A segment on NPR today looks at individuals who were voted “most likely to succeed” by their high school classmates. Is this title a motivator for recipients? Or is it more often a burden? Listen to the segment here.
For lesbian, gay, bisexual, and transgendered (LBGT) students, college may come with hopes for a more open and accepting environment.
Indeed, many U.S. colleges boast of a prominent LGBT scene and a supportive atmosphere on campus. The question is how to identify these schools. While many LGBT-friendly colleges are found in large, liberal-leaning cities, others are in less predictable locations.
To give themselves as many options as possible, LBGT students should consult several online resources produced specifically for them.
The Princeton Review produces two LGBT ranking lists—“LGBT-Friendly” and “LGBT-Unfriendly”—both of which are available for free on PrincetonReview.com.
Now that the school year is just about over, it might be tempting to discard your notebooks, tests, and papers.
While it’s always liberating to shed some “baggage,” you should carefully sort through your work before you make a trip to the dump or recycling center.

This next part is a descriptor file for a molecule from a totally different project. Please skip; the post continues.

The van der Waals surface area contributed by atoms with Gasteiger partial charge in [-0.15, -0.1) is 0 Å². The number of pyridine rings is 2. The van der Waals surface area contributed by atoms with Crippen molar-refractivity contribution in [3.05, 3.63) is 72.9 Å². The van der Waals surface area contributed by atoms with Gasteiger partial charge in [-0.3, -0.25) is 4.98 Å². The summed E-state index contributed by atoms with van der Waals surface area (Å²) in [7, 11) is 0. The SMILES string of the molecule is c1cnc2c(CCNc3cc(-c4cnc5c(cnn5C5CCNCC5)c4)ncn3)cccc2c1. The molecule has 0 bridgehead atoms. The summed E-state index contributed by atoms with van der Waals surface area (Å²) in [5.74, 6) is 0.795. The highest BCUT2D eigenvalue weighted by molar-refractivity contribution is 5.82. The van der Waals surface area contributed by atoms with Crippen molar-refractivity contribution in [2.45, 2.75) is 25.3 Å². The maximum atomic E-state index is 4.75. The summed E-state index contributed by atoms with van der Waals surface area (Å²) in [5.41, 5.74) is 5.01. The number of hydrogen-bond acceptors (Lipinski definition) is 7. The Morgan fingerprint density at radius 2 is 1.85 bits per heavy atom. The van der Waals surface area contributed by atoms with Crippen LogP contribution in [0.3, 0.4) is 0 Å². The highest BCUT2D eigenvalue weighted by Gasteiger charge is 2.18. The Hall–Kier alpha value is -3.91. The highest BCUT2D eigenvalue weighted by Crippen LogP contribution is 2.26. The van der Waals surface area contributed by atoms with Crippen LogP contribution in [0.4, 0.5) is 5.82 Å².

The reason? Many colleges require graded writing samples as part of their applications for admission. If you decide to apply early, or if you simply don’t receive many writing assignments in the fall, your best bet will be to use writing samples from your junior year.
MyCollegeCalendar.org suggests that juniors “save all ‘A’ graded writing assignments (essays, term papers, laboratory projects, and any other top-graded papers) from this year just in case one of their colleges requires [the] submittal of a particular type of writing assignment” with their application.